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Parent categories: fantasy - sex

Perversion is a colloquial and slightly derogatory term for paraphilia and as such a hard to define concept which ranges from mild deviant sex forms such as indecent exposure to outright sex crimes.

Etymology: In the psychological sense of "disorder of sexual behavior in which satisfaction is sought through channels other than those of normal heterosexual intercourse" is from 1892, originally including homosexuality. --etymonline.com [May 2006]

By medium: perversion in art - perversion in cinema

Connoisseurs: Mario Praz - Bram Dijkstra - Colin Wilson - Elizabeth Grosz - Robert Stoller - Janine Chasseguet-Smirgel - Claire Pajaczkowska - Slavoj ˇi˛ek

Creativity and Perversion (1996) - Janine Chasseguet-Smirgel, Otto Kernberg Amazon.com] [FR] [DE] [UK]

...the number of perverts involved in the field of art is probably much greater than the average for the population in general.... It can be supposed ... that the pervert inclines in some particular manner to the world of art. --Janine Chasseguet-Smirgel, Creativity and Perversion, 1984

Activities: BDSM - coprophilia - exhibitionism - fetishism - humiliation - masochism - necrophilia - pedophilia - polymorphously perverse (psychoanalysis) - play - sadism - sadomasochism - spanking - voyeurism - zoophilia

Theory: Krafft-Ebing - Sigmund Freud - John Money - psychiatry - sexology - Wilhelm Stekel -

Related: abnormal - arousal - attraction - behaviour - clothed - desire - eccentric - fascination - kinky - mind - nude - pain - paraphilia - -philia - pleasure - queer sensation - sensual - sex fantasy - sex object - unconventional

Contrast with: vanilla sex - normal

The Misfits: A Study of Sexual Outsiders (1988) - Colin Wilson [Amazon.com] [FR] [DE] [UK]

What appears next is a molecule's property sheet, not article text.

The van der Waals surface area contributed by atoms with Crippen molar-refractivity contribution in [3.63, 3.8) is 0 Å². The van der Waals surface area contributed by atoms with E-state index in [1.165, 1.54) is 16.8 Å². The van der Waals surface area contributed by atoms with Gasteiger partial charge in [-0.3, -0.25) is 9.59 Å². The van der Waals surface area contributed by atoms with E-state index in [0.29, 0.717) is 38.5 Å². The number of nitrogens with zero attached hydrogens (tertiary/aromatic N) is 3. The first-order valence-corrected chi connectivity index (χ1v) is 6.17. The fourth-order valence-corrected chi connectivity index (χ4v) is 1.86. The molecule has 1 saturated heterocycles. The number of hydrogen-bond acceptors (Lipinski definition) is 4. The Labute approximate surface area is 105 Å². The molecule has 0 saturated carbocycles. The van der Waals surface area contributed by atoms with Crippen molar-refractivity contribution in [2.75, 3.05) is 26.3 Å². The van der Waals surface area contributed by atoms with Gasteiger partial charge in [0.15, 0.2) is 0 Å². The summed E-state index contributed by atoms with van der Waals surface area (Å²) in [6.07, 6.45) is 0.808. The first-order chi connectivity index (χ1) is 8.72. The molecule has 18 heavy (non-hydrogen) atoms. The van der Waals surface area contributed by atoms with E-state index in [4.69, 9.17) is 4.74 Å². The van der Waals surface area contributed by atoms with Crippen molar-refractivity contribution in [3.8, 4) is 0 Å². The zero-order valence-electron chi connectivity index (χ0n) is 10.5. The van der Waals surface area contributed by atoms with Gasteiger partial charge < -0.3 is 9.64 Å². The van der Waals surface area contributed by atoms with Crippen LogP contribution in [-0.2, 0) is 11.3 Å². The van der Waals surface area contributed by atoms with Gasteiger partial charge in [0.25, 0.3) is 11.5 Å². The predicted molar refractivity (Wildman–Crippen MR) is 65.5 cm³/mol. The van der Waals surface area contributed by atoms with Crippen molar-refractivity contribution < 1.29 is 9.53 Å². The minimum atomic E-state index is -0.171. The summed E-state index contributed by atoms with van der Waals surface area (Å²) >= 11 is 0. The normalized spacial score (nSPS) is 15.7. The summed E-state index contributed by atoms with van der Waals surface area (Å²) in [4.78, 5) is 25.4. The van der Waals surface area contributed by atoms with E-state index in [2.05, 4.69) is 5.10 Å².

See also: Colin Wilson


While Sigmund Freud clearly intended the psychoanalytic concept of 'perversion' to be free from the moral judgement the word carries in colloquial use, the relationship of perversion to hostility and sexuality makes it a troubling concept. Is perversion an emotion? Is it a form of thinking or belief? Is perversion a sexual act? -- Claire Pajaczkowska


  1. To cause to turn away from what is right, proper, or good; corrupt.
  2. To bring to a bad or worse condition; debase.
  3. To put to a wrong or improper use; misuse.
  4. To interpret incorrectly; misconstrue or distort: an analysis that perverts the meaning of the poem.
-- The American Heritage® Dictionary of the English Language

Perversion is a term and concept describing those types of human behavior that are perceived to be a deviation from what is considered orthodox or normal. It was originally defined as a "deviation from the original meaning or doctrine", literally a "turning aside" from the norm. The term pervert is a person in a state of perversion, though this term, referring to a person instead of a behavior, is generally used in a derogatory sense. Perversion, or perverse behavior, differs from deviant behavior, which describes a recognized violation of social rules or norms (though the two terms can apply to the same behavior).

The term most often refers to "sexual perversion," more neutrally called a paraphilia, many of which can contribute to sex crimes. The term, in a general sense, is most often applied to the more abnormal or disturbed types sexual behavior, mainly those involving compulsion and coercion. Used casually, the term can be meant to simply describe someone who is seen as having "dirty", "unnatural" or ambiguous thoughts.